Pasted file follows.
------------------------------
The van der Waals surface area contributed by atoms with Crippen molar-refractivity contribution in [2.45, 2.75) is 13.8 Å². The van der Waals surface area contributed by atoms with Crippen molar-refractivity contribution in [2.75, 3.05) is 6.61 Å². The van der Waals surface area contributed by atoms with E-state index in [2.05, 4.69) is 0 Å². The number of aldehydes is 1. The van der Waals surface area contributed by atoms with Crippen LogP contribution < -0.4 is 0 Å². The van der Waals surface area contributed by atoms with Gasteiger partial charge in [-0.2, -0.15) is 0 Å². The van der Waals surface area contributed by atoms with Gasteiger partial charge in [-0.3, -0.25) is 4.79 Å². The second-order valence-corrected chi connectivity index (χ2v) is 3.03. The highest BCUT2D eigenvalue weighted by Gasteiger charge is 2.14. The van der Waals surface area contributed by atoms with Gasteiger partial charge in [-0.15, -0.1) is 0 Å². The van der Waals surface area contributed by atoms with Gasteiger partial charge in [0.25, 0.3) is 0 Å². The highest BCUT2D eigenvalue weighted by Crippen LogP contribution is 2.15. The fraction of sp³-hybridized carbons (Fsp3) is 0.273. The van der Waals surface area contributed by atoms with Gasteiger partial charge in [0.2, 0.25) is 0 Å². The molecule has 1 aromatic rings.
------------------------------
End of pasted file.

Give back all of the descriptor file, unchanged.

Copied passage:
The van der Waals surface area contributed by atoms with Crippen molar-refractivity contribution in [2.45, 2.75) is 13.8 Å². The van der Waals surface area contributed by atoms with Crippen molar-refractivity contribution in [2.75, 3.05) is 6.61 Å². The van der Waals surface area contributed by atoms with E-state index in [2.05, 4.69) is 0 Å². The number of aldehydes is 1. The van der Waals surface area contributed by atoms with Crippen LogP contribution < -0.4 is 0 Å². The van der Waals surface area contributed by atoms with Gasteiger partial charge in [-0.2, -0.15) is 0 Å². The van der Waals surface area contributed by atoms with Gasteiger partial charge in [-0.3, -0.25) is 4.79 Å². The second-order valence-corrected chi connectivity index (χ2v) is 3.03. The highest BCUT2D eigenvalue weighted by Gasteiger charge is 2.14. The van der Waals surface area contributed by atoms with Gasteiger partial charge in [-0.15, -0.1) is 0 Å². The van der Waals surface area contributed by atoms with Gasteiger partial charge in [0.25, 0.3) is 0 Å². The highest BCUT2D eigenvalue weighted by Crippen LogP contribution is 2.15. The fraction of sp³-hybridized carbons (Fsp3) is 0.273. The van der Waals surface area contributed by atoms with Gasteiger partial charge in [0.2, 0.25) is 0 Å². The molecule has 1 aromatic rings.